Per Matthew Belloni's "What I'm Hearing" newsletter, Netflix decided to pursue the show aggressively and ultimately beat out NBC. Reports TV Line, using intel from Belloni: "The streaming giant thus stepped up with a 20-episode order (to be split into at least two “parts” a la Lucifer Season 5) and a beefier budget (from $4 million to $5 million per episode), as well as raises for the cast."

Rake explained to THR: "It soon became clear there was just a more compelling case to be made moving the show over to Netflix and starting and ending with the legions of new fans that had emerged in the Netflix universe.”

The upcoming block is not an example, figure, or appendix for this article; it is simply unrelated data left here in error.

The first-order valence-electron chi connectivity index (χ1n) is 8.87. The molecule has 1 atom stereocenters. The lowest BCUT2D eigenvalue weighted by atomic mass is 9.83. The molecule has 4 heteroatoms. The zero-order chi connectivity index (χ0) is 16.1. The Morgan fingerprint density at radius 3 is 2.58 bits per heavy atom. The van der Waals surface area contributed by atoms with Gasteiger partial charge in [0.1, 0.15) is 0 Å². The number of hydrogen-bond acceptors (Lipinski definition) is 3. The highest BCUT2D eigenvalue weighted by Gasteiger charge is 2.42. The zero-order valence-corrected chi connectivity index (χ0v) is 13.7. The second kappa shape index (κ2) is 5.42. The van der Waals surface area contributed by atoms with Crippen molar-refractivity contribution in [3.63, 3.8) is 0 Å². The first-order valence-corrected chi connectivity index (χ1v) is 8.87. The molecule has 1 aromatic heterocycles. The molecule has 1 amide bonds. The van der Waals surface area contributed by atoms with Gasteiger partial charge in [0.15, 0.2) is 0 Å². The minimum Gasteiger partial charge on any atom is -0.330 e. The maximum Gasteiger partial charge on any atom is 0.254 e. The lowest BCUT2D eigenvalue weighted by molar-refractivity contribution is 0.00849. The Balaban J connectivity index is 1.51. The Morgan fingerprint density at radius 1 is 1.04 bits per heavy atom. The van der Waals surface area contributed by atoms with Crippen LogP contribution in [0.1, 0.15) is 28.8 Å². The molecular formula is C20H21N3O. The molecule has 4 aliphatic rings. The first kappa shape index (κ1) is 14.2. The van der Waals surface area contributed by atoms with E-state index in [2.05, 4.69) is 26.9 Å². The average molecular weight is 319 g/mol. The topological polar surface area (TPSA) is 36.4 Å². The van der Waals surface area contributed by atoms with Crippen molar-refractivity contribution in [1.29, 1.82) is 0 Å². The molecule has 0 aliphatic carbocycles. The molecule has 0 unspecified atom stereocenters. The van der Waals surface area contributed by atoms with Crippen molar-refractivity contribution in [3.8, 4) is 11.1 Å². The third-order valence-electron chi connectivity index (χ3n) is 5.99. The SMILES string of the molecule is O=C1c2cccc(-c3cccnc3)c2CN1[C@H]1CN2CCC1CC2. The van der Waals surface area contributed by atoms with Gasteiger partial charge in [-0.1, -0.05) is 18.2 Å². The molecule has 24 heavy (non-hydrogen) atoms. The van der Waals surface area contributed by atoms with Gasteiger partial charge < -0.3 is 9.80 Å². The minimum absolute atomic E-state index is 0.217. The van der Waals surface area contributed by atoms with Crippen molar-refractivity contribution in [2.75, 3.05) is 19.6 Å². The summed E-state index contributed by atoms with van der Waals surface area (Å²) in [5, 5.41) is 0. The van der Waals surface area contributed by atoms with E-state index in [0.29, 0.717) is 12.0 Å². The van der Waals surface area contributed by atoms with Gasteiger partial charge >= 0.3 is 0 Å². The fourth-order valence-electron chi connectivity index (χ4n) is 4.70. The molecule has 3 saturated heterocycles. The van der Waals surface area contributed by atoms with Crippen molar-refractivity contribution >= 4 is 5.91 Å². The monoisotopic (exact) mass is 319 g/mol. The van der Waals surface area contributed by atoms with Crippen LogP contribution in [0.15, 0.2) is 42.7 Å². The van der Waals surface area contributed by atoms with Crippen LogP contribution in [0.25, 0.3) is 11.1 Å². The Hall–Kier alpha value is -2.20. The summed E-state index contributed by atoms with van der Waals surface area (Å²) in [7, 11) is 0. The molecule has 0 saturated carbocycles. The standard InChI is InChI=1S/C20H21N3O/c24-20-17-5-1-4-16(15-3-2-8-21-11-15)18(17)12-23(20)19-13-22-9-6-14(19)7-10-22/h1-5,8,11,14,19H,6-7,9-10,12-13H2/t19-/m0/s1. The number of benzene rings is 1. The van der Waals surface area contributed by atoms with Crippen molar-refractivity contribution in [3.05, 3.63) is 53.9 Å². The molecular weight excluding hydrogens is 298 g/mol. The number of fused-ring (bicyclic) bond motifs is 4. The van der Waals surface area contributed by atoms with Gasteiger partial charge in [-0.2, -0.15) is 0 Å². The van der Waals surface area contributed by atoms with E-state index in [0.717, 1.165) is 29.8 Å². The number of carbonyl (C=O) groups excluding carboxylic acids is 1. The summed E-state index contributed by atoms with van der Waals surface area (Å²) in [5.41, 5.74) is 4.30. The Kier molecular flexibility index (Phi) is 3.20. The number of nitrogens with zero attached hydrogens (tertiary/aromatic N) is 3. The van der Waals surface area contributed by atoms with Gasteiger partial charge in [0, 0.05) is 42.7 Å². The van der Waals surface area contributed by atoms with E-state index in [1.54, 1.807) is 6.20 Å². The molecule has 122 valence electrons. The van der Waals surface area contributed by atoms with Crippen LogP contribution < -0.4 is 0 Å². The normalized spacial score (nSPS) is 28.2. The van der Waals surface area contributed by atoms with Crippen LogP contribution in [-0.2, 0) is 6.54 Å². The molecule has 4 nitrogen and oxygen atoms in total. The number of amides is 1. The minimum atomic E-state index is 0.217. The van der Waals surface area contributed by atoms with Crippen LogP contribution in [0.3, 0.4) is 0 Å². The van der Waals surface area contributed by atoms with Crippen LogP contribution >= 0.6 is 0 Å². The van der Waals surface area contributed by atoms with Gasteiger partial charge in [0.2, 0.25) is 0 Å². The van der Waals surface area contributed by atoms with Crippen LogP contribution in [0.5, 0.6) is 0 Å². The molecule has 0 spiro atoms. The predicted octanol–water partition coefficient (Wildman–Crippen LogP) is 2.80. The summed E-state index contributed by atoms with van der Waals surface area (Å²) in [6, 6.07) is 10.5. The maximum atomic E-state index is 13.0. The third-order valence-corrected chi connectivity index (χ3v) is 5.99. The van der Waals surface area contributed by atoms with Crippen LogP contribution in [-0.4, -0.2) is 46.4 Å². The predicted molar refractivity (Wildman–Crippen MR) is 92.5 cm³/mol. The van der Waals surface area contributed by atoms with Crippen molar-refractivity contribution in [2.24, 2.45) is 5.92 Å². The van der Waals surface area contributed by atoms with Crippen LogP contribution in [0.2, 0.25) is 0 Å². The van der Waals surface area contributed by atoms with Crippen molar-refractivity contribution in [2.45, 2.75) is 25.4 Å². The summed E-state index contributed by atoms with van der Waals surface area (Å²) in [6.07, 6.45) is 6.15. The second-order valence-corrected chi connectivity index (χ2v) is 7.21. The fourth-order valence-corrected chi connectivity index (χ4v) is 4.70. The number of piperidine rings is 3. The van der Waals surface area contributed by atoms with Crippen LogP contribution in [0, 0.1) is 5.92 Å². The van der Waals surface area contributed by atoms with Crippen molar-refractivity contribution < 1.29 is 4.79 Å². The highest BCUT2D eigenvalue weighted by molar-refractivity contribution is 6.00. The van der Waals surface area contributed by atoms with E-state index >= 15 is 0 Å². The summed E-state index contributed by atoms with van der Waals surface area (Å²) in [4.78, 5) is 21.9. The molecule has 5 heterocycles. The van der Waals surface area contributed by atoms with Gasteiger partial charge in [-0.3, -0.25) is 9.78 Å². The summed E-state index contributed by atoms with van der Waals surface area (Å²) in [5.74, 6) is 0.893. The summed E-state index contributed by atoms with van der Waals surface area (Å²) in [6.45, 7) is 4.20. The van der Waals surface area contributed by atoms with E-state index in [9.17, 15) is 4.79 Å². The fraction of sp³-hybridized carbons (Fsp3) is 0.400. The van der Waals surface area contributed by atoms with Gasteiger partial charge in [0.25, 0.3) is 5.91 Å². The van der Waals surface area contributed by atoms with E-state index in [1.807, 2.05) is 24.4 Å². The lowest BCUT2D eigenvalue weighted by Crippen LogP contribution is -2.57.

Jenny Hollander
Jenny Hollander

Jenny is the Director of Content Strategy at Marie Claire. Originally from London, she moved to New York in 2012 to attend the Columbia Graduate School of Journalism and never left. Prior to Marie Claire, she spent five years at Bustle building out its news and politics coverage. She loves, in order: her dog, goldfish crackers, and arguing about why umbrellas are fundamentally useless.